How do you go about gaining an understanding of a problematic situation? Do you do it systemically and systematically, or do you use an ad hoc approach?

Gaining an understanding of the situation is the most important aspect of problem-solving. This is because if you fail to identify the correct problem, you will end up providing a solution to the wrong problem. And, systems thinking is the most important aspect of gaining an understanding of the situation.


If you look up several sources of systems thinking, you will find that the literature on systems engineering is incomplete, confusing, and contradictory. The literature mostly provides statements of the benefits of systems thinking and tells you what needs to be done, but generally fails to provide practical advice on how to actually perform systems thinking to solve a problem.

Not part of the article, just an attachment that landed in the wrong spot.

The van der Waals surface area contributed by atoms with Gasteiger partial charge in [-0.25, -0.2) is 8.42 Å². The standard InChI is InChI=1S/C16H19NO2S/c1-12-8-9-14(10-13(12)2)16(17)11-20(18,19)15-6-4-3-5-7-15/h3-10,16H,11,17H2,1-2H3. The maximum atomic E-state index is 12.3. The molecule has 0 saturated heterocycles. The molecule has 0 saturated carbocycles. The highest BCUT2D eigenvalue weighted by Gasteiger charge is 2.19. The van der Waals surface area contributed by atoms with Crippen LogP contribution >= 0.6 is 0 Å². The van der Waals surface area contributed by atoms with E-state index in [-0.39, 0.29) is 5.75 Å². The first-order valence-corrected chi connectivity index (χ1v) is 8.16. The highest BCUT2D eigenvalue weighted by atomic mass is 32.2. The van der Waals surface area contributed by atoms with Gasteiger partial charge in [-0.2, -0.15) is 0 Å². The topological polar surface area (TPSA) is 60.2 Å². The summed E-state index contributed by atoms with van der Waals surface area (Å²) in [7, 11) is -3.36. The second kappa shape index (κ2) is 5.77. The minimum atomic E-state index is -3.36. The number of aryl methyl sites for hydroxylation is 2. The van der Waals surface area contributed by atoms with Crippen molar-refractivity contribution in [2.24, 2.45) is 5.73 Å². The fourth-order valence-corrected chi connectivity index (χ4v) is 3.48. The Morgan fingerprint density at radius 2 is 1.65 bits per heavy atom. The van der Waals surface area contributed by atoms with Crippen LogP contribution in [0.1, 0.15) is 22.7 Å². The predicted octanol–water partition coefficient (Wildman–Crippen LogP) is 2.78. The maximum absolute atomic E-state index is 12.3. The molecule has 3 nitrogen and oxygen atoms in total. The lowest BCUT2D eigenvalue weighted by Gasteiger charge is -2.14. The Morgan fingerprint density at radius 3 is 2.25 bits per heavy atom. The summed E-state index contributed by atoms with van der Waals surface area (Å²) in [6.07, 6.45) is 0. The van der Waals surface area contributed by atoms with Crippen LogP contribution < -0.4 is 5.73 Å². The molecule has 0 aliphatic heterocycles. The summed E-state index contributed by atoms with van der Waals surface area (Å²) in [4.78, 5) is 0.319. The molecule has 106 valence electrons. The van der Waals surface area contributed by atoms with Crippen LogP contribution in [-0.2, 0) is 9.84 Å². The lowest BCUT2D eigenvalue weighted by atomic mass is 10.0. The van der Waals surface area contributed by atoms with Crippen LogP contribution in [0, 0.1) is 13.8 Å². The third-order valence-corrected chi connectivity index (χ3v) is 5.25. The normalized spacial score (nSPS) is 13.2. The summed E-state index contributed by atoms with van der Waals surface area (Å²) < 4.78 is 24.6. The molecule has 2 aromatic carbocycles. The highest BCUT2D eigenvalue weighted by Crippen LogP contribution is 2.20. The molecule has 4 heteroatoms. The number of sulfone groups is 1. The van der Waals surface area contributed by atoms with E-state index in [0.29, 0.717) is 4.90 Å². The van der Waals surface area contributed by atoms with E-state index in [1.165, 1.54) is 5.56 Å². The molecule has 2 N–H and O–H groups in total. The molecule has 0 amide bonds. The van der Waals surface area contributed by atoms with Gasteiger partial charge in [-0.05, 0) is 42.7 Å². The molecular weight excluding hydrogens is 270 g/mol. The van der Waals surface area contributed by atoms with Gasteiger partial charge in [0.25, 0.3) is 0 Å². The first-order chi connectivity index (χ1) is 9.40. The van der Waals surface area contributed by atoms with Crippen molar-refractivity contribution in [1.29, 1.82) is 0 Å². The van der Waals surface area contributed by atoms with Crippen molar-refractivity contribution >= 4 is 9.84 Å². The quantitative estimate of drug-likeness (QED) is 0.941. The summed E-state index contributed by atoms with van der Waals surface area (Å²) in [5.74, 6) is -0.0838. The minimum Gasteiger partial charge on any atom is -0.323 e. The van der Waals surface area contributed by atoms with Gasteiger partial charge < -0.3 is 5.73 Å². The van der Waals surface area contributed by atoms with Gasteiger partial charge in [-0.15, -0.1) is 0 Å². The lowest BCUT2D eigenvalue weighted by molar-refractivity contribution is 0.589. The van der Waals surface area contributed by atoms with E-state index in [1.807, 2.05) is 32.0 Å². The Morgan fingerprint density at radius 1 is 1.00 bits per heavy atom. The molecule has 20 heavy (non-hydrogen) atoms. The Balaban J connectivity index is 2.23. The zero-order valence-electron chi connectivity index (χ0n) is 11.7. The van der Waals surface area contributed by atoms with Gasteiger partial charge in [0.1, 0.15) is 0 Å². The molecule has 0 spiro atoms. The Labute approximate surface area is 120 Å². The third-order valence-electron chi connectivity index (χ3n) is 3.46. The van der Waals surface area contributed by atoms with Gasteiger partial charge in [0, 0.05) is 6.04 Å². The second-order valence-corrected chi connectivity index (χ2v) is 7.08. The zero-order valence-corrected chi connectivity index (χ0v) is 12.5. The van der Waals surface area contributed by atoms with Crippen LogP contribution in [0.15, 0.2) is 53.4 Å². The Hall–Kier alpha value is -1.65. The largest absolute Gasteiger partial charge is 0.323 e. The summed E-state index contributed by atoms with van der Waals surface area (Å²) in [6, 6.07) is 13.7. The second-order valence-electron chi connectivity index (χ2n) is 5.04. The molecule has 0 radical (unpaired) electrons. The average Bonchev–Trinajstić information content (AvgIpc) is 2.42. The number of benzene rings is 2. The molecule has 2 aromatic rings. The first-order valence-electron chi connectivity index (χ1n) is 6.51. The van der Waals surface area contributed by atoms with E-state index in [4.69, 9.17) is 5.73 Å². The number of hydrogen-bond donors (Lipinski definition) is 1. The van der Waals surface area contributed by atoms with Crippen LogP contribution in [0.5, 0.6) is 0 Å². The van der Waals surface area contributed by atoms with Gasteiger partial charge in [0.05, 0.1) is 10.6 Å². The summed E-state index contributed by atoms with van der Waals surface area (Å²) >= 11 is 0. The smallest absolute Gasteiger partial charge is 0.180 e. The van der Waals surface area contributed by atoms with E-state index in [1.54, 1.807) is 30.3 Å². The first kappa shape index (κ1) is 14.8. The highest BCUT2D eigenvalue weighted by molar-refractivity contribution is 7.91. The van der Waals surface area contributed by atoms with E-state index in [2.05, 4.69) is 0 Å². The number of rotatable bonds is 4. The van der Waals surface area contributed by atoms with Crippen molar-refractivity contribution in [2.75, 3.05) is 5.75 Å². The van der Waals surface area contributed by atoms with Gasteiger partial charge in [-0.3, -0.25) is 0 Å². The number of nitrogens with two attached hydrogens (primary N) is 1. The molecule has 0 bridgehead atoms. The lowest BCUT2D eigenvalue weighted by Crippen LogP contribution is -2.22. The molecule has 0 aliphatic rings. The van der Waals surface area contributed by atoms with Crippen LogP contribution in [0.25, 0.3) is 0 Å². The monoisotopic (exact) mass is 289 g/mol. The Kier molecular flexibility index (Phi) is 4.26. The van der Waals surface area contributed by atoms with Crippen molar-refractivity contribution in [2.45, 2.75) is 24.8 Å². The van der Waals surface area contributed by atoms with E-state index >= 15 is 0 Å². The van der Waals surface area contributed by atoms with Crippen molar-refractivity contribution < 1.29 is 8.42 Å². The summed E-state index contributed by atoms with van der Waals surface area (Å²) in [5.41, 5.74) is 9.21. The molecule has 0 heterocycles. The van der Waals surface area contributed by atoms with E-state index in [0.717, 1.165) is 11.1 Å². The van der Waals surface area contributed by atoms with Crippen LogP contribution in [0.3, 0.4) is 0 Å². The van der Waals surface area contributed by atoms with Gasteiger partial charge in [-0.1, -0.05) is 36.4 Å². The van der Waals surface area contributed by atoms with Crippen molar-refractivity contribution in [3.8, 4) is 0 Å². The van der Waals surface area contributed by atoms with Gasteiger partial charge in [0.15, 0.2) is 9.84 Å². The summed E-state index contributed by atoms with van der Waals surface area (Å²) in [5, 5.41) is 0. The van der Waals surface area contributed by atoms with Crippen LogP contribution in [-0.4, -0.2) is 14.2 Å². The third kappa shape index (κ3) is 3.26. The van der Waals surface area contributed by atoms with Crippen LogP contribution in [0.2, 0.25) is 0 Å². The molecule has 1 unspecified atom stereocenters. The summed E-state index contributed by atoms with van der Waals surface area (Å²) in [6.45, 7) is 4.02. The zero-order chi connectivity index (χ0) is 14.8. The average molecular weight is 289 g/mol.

After years of research and development, I’ve built on the work of Barry Richmond (Richmond, 1993) to develop and test a way to teach students how to use systems thinking and produce positive results.

I have created a short video on ‘systems thinking and beyond for project managers’ which summarizes material from my classes. This video can be found at (and below) and includes a mixture of theoretical knowledge and useful tools. The video:

1. Explains systems thinking.

2. Shows:

  • The benefits of systems thinking.
  • There are different incomplete versions of systems thinking in the literature.
  • Where systems thinking is appropriate.
  • Why you have to go beyond systems thinking to solve problems.

3. Provides a useful thinking tool for performing systems thinking.